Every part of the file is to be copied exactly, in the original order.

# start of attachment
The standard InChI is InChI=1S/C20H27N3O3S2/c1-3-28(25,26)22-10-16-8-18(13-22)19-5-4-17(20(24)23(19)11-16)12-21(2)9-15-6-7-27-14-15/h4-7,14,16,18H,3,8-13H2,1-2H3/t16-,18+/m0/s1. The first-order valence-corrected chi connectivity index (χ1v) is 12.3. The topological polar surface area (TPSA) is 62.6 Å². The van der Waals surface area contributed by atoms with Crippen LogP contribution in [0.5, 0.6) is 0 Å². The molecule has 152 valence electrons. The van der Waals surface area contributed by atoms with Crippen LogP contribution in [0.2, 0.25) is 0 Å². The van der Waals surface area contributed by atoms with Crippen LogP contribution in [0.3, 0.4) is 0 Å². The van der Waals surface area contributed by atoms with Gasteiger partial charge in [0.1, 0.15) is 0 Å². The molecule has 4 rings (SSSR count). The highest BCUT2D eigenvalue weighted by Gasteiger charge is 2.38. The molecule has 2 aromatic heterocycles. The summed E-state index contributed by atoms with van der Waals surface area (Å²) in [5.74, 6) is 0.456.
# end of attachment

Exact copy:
The standard InChI is InChI=1S/C20H27N3O3S2/c1-3-28(25,26)22-10-16-8-18(13-22)19-5-4-17(20(24)23(19)11-16)12-21(2)9-15-6-7-27-14-15/h4-7,14,16,18H,3,8-13H2,1-2H3/t16-,18+/m0/s1. The first-order valence-corrected chi connectivity index (χ1v) is 12.3. The topological polar surface area (TPSA) is 62.6 Å². The van der Waals surface area contributed by atoms with Crippen LogP contribution in [0.5, 0.6) is 0 Å². The molecule has 152 valence electrons. The van der Waals surface area contributed by atoms with Crippen LogP contribution in [0.2, 0.25) is 0 Å². The van der Waals surface area contributed by atoms with Crippen LogP contribution in [0.3, 0.4) is 0 Å². The van der Waals surface area contributed by atoms with Gasteiger partial charge in [0.1, 0.15) is 0 Å². The molecule has 4 rings (SSSR count). The highest BCUT2D eigenvalue weighted by Gasteiger charge is 2.38. The molecule has 2 aromatic heterocycles. The summed E-state index contributed by atoms with van der Waals surface area (Å²) in [5.74, 6) is 0.456.